Earn 5.05% APY - Open a Complete Savings Acct from E*TRADE Bank
Monday, January 8, 2007

Archives

Streetscapes/Central Park West Between 105th and 106th Streets; In the 1880's, the Nation's First Cancer Hospital

Article Tools Sponsored By
Published: December 28, 2003

THE 1887-90 New York Cancer Hospital on Central Park West between 105th and 106th Streets has sat unused for three decades. But a 26-story condominium tower being completed at the rear of the property has given new life to the landmark structure, which is itself being renovated as part of the project into large and expensive condominiums.

In the summer of 1884, former President Ulysses S. Grant developed throat cancer. He lived in a brownstone at 3 East 66th Street, and his ensuing decline, and his death the next year, caught the attention of the nation. Although his cancer was inoperable, others were more fortunate, since the development of anesthesia in the mid-19th century had finally given doctors a surgical treatment for cancer.

In the year of Grant's diagnosis, John Jacob Astor, Thomas A. Emmet, Joseph W. Drexel and other prominent New Yorkers laid the cornerstone for the New York Cancer Hospital, the first hospital in the United States specifically for cancer treatment. Designed by Charles C. Haight and completed in 1887, the first portion of the hospital, designated solely for women, was at the southwest corner of 106th and Central Park West.

At the dedication, Grant's physician, Fordyce Barker, said that cancer was ''not due to misery, to poverty, or bad sanitary surroundings, or to ignorance or to bad habits, but a disease afflicting the cultured, the wealthy and the inhabitants of salubrious localities.''

In 1890 the hospital was expanded south, and in both sections Haight designed circular wards, about 40 feet in diameter, in part to facilitate better observation by a nurse at a central desk and in part because the design offered more space between the heads of the beds -- but mostly because corners were thought to harbor germs.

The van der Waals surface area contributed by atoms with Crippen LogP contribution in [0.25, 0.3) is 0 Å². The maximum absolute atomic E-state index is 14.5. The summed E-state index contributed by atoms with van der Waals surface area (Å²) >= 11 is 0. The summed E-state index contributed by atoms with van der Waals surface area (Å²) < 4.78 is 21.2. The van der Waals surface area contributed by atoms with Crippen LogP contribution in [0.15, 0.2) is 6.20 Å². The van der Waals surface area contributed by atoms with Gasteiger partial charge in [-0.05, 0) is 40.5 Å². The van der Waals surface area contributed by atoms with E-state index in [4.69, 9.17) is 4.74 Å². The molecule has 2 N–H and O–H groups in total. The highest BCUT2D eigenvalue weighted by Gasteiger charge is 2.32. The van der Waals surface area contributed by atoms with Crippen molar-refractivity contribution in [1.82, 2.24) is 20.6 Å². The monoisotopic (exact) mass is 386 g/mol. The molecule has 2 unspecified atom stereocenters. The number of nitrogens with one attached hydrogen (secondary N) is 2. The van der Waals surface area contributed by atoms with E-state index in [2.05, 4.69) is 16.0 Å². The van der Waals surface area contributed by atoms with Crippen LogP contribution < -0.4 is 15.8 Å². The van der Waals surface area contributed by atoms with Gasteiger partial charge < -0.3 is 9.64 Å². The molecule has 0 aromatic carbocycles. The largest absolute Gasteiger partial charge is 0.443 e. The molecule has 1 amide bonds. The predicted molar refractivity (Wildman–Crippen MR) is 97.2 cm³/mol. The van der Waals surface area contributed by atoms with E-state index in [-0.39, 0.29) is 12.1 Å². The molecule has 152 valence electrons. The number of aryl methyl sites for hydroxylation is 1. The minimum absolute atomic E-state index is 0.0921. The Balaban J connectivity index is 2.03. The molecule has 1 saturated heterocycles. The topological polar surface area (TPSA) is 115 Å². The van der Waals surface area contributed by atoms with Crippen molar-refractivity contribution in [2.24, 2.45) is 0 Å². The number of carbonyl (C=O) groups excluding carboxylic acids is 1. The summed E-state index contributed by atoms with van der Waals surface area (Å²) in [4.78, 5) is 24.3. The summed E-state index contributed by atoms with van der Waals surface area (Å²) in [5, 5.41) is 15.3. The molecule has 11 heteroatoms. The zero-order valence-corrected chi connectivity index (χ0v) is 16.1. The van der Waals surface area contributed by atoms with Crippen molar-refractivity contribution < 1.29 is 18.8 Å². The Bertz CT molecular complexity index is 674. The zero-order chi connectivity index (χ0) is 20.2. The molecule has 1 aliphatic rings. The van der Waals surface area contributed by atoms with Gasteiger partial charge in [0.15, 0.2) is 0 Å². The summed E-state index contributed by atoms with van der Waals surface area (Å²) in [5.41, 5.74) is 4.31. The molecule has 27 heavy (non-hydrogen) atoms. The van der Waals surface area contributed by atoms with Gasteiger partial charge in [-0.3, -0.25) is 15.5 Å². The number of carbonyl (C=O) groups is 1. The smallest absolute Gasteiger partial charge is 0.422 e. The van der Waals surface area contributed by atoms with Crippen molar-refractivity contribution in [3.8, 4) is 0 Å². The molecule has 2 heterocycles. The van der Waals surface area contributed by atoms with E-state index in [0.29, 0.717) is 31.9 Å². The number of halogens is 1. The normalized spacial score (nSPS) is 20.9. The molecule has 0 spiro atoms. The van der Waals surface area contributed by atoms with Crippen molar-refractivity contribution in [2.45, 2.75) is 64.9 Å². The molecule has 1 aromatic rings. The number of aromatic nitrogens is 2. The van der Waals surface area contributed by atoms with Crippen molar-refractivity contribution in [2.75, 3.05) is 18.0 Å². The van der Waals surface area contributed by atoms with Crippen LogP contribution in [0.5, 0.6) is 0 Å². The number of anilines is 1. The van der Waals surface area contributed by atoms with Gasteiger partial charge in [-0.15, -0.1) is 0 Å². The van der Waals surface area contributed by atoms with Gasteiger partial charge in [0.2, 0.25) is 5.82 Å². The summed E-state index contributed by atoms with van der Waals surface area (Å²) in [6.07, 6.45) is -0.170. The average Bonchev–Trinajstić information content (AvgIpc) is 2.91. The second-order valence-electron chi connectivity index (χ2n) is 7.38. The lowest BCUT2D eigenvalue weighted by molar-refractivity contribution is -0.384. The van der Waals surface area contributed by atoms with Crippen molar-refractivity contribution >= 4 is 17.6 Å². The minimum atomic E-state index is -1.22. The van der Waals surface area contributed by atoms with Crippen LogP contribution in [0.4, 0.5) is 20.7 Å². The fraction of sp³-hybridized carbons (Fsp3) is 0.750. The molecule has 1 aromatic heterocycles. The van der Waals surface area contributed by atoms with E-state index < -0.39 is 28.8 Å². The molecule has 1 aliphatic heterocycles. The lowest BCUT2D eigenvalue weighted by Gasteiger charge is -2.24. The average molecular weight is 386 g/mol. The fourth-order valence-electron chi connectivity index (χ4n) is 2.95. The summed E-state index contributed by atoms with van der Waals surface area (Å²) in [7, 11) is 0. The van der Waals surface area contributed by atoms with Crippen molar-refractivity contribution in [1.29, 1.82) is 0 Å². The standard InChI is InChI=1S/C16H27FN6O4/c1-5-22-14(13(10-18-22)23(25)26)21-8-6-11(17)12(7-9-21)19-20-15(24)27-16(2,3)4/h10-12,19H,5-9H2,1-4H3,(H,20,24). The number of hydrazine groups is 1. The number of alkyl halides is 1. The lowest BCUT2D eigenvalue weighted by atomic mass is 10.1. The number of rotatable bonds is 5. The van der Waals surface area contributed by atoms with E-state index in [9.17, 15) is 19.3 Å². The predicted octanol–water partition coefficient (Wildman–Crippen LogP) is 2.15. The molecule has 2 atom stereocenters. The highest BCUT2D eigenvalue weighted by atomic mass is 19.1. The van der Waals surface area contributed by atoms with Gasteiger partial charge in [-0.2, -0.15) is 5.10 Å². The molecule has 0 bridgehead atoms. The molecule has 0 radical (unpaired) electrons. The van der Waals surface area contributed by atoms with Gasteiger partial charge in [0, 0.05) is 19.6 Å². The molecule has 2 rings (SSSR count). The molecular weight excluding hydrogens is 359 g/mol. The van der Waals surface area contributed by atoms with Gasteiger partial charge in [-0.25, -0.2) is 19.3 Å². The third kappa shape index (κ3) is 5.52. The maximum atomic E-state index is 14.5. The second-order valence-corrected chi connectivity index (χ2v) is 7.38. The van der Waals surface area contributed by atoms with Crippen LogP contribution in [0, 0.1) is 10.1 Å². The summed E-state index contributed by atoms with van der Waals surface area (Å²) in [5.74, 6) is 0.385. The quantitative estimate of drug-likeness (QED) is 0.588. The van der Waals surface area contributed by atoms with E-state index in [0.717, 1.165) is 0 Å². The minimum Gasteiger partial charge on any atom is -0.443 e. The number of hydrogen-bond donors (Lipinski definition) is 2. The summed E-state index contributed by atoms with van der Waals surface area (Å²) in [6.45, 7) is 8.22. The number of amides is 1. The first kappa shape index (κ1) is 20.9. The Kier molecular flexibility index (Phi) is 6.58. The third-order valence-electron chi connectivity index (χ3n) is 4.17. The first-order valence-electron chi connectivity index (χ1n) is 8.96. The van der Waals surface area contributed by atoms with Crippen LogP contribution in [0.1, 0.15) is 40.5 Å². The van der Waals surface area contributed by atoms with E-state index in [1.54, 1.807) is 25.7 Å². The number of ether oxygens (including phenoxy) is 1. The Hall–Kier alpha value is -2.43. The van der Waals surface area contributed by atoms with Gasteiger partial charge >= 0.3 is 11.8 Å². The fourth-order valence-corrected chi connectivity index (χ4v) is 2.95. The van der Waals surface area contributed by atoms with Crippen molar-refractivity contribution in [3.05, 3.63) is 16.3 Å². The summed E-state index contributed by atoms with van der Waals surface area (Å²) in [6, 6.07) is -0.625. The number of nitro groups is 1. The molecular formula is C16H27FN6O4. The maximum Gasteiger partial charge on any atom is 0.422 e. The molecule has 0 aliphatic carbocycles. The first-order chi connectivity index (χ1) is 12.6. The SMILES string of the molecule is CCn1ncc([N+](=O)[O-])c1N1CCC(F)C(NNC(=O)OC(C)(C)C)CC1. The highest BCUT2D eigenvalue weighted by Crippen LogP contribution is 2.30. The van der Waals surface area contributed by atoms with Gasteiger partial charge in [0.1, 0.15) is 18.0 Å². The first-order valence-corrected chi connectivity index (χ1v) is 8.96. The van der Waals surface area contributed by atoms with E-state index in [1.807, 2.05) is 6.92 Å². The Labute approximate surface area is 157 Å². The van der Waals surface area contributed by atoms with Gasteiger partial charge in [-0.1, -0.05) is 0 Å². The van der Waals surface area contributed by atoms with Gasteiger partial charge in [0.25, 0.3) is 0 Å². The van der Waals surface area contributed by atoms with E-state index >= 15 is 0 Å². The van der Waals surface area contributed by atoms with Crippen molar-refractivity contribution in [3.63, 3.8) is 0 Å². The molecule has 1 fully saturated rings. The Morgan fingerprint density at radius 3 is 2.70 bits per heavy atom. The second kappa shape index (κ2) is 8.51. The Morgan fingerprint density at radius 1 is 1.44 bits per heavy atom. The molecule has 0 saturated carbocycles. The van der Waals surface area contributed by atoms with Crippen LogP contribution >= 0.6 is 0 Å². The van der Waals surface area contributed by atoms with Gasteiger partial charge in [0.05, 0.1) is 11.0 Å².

Ventilation was a key concern, so a duct ran up the centers of the wards to remove what The New York Tribune said were the ''intense odors'' caused by the disease.

Haight worked the round wards into the exterior architecture, which he executed in deep red brick and soft brown Belleville brownstone, with great conical towers irregularly placed on the three fronts.

The big, broad towers gave the hospital the character of a French chateau, like the one at Chambord in the Loire Valley, and made it one of the most important pieces of institutional architecture in New York. The Tribune said it ''would much more readily be taken for an art museum than for a hospital.''

In an 1899 issue of The Architectural Record, the critic Montgomery Schuyler criticized the asymmetry of the Central Park West front and the ''degenerate English Gothic'' detail, despite the design's superficially French character. But he concluded that the hospital was ''an eminently successful work.''

THE hospital was still new in 1891 when a contractor, blasting for a new entrance to Central Park across the street, miscalculated and broke nearly every window in the building. Great rocks were propelled through the roofs and narrowly missed patients and staff, but no one was injured.

The 1915 census recorded 48 patients, including James Jordan, 47, a farmer from Windham, Ohio, and William Goggin, 54, a coffee roaster from Brooklyn. Most were middle-aged, but the patients also included Florence Moriarty, 5, who lived just a few blocks south at 14 West 93rd, and Katharine Wilkerson and Ruth Millage, both 13 and from upstate Barton, N.Y. The 1920 census showed that Ruth Millage had returned to Barton and was a teacher, living with her parents and three brothers; Katharine Wilkerson could not be traced.

The 20th century brought new techniques in cancer treatment, including radiation. In 1921, Marie Curie visited what had been renamed the General Memorial Hospital to see the steel vault where the hospital kept its four grams of radium -- at the time the largest accumulation in the world, according to The New York Times.

Dr. Edward H. Rogers, who was escorting her, assured The Times that ''there is no case on record of anyone being injured in health by radium.'' He denied that Curie had been harmed by the radioactive material, saying she had been ill recently only from anemia. In this period the hazards of radium were beginning to emerge, sparking defensive claims by its proponents. She died in 1934 because of radium poisoning.

Correction: February 1, 2004, Sunday The Streetscapes column on Dec. 28, about the building on Central Park West between 105th and 106th Streets, built as the New York Cancer Hospital, misstated the name it used at the time of a visit by Marie Curie in 1921. It was Memorial Hospital for the Treatment of Cancer and Allied Diseases; it changed its name in 1916 from General Memorial Hospital. The article also misstated the year in which the hospital relocated to 444 East 68th Street, where it is now part of Memorial Sloan-Kettering. That was 1939; the building was still under construction in 1938. A letter received by the writer from a reader last week pointed out the errors.